Not So Great For: actual gangs in New York, Coney Island carnies, anyone expecting a gritty or realistic drama
What Else Should I Watch?
It's actually difficult to know what to compare The Warriors to besides other films from Walter Hill. Probably the closest comparison is Southern Comfort, Hill's Cajun-flavoured action thriller that saw a group of soldiers chased through the swamps of Louisiana. Hill's most successful movies would come later in his career with hits like 48 Hrs., the 1985 version of Brewster's Millions, and the Arnie vehicle Red Heat. However, his last two movies have been far from excellent—Bullet To The Head was a profoundly disappointing action flick with an increasingly old Sylvester Stallone in the lead while the astonishingly ham-fisted The Assignment runs roughshod over themes of gender identity and sexuality to settle for being possibly one of the most ill-conceived B-movies Hollywood has produced for many years.
Of course, Hollywood loves a good 'gang' movie—whether it's the romanticised musical West Side Story (which is getting a remake courtesy of Steven Spielberg later in 2020), the timeless Marlon Brando vehicle The Wild One, the gritty realism of Training Day or the more comedic Don't Be A Menace To South Central While Drinking Your Juice In The Hood. More recently, Adam Sandler took everyone by surprise after his career-reviving performance in Uncut Gems in which he plays a gambling addict attempting to retrieve a valuable gem in order to pay off his debts before he meets an unfortunate end. The film was selected as one of the best of 2019 and many praising Sandler's performance as the best of his career.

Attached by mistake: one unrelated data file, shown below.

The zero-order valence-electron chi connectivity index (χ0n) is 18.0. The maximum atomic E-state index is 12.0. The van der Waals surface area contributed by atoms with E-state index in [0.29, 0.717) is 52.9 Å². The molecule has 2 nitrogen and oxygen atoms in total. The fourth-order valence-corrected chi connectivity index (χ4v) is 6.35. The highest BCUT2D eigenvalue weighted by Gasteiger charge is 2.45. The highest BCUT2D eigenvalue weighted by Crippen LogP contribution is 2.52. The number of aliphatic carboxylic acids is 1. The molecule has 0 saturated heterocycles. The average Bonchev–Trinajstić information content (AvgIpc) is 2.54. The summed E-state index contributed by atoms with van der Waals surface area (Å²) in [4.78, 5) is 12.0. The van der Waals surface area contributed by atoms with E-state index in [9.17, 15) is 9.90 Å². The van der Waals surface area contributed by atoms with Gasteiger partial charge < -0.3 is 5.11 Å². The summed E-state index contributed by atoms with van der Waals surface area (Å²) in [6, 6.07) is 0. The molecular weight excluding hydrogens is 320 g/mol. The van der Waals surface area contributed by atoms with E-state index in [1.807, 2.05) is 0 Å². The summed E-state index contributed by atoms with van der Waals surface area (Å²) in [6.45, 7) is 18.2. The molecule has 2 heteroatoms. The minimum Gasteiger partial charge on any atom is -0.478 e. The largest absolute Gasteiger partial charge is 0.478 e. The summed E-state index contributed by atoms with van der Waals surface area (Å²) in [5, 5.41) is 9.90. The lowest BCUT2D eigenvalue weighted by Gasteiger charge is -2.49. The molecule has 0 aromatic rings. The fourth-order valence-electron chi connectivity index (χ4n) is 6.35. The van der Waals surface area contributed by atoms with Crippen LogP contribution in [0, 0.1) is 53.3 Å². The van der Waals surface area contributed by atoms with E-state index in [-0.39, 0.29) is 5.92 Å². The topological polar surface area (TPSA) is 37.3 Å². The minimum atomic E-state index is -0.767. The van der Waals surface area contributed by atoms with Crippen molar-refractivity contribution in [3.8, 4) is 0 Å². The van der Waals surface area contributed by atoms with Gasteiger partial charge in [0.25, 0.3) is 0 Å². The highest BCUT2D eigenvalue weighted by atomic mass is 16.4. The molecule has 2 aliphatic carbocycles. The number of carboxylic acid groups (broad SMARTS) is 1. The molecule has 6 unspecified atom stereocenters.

Deborah Van Valkenburgh
David Patrick Kelly
David Shaber & Walter Hill*
Release Date (UK)
10th May, 1979
15 (2005 re-rating)
Action, Crime, Thriller
© 2020 Benjamin Cox